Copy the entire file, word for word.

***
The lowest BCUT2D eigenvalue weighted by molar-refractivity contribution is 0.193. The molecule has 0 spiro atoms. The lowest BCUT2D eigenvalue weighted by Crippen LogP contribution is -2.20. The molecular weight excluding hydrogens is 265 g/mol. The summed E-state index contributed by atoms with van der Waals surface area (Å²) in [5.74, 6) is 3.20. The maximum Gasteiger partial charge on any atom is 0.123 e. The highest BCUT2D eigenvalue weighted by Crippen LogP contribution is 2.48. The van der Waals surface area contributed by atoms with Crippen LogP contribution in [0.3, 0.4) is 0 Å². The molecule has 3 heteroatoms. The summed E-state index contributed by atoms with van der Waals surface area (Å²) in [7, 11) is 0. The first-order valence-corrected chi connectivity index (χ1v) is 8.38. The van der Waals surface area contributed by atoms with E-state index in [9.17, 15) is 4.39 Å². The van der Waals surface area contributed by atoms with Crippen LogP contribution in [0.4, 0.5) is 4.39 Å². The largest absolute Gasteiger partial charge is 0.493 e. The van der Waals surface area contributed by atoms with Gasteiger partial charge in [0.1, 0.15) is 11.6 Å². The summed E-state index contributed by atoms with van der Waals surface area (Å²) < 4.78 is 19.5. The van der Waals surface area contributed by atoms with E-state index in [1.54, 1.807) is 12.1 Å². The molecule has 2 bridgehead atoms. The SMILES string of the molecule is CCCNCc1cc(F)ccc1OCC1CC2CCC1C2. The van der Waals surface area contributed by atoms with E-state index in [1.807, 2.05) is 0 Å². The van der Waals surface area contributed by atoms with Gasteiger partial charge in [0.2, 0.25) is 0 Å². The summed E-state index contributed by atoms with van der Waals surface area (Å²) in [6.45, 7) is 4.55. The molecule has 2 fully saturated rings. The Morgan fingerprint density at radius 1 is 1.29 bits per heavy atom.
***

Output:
The lowest BCUT2D eigenvalue weighted by molar-refractivity contribution is 0.193. The molecule has 0 spiro atoms. The lowest BCUT2D eigenvalue weighted by Crippen LogP contribution is -2.20. The molecular weight excluding hydrogens is 265 g/mol. The summed E-state index contributed by atoms with van der Waals surface area (Å²) in [5.74, 6) is 3.20. The maximum Gasteiger partial charge on any atom is 0.123 e. The highest BCUT2D eigenvalue weighted by Crippen LogP contribution is 2.48. The van der Waals surface area contributed by atoms with Crippen LogP contribution in [0.3, 0.4) is 0 Å². The molecule has 3 heteroatoms. The summed E-state index contributed by atoms with van der Waals surface area (Å²) in [7, 11) is 0. The first-order valence-corrected chi connectivity index (χ1v) is 8.38. The van der Waals surface area contributed by atoms with E-state index in [9.17, 15) is 4.39 Å². The van der Waals surface area contributed by atoms with Crippen LogP contribution in [0.4, 0.5) is 4.39 Å². The largest absolute Gasteiger partial charge is 0.493 e. The van der Waals surface area contributed by atoms with Gasteiger partial charge in [0.1, 0.15) is 11.6 Å². The summed E-state index contributed by atoms with van der Waals surface area (Å²) < 4.78 is 19.5. The van der Waals surface area contributed by atoms with E-state index in [1.54, 1.807) is 12.1 Å². The molecule has 2 bridgehead atoms. The SMILES string of the molecule is CCCNCc1cc(F)ccc1OCC1CC2CCC1C2. The van der Waals surface area contributed by atoms with E-state index in [1.807, 2.05) is 0 Å². The van der Waals surface area contributed by atoms with Gasteiger partial charge in [0.2, 0.25) is 0 Å². The summed E-state index contributed by atoms with van der Waals surface area (Å²) in [6.45, 7) is 4.55. The molecule has 2 fully saturated rings. The Morgan fingerprint density at radius 1 is 1.29 bits per heavy atom.